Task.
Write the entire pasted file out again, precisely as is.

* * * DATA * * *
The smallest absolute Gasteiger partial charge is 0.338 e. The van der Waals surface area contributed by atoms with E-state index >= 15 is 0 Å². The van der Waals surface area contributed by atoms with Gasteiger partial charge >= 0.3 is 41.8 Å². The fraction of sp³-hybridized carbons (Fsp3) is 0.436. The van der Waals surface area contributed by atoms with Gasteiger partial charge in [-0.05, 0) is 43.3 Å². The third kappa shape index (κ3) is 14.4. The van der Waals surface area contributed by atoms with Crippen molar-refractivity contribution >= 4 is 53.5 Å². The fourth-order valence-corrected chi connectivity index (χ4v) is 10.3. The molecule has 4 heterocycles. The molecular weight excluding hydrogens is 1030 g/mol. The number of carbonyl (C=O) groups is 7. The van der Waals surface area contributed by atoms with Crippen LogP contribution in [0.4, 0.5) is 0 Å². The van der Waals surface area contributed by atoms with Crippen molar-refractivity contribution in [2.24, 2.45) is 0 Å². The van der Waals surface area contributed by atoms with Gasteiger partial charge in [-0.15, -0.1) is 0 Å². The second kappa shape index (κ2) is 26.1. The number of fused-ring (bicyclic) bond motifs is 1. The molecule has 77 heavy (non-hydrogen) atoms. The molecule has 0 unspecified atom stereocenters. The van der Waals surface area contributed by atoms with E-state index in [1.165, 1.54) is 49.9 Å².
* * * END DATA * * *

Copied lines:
The smallest absolute Gasteiger partial charge is 0.338 e. The van der Waals surface area contributed by atoms with E-state index >= 15 is 0 Å². The van der Waals surface area contributed by atoms with Gasteiger partial charge >= 0.3 is 41.8 Å². The fraction of sp³-hybridized carbons (Fsp3) is 0.436. The van der Waals surface area contributed by atoms with Gasteiger partial charge in [-0.05, 0) is 43.3 Å². The third kappa shape index (κ3) is 14.4. The van der Waals surface area contributed by atoms with Crippen molar-refractivity contribution >= 4 is 53.5 Å². The fourth-order valence-corrected chi connectivity index (χ4v) is 10.3. The molecule has 4 heterocycles. The molecular weight excluding hydrogens is 1030 g/mol. The number of carbonyl (C=O) groups is 7. The van der Waals surface area contributed by atoms with Crippen LogP contribution in [0.4, 0.5) is 0 Å². The van der Waals surface area contributed by atoms with Crippen molar-refractivity contribution in [2.24, 2.45) is 0 Å². The van der Waals surface area contributed by atoms with Gasteiger partial charge in [-0.15, -0.1) is 0 Å². The second kappa shape index (κ2) is 26.1. The number of fused-ring (bicyclic) bond motifs is 1. The molecule has 77 heavy (non-hydrogen) atoms. The molecule has 0 unspecified atom stereocenters. The van der Waals surface area contributed by atoms with E-state index in [1.165, 1.54) is 49.9 Å².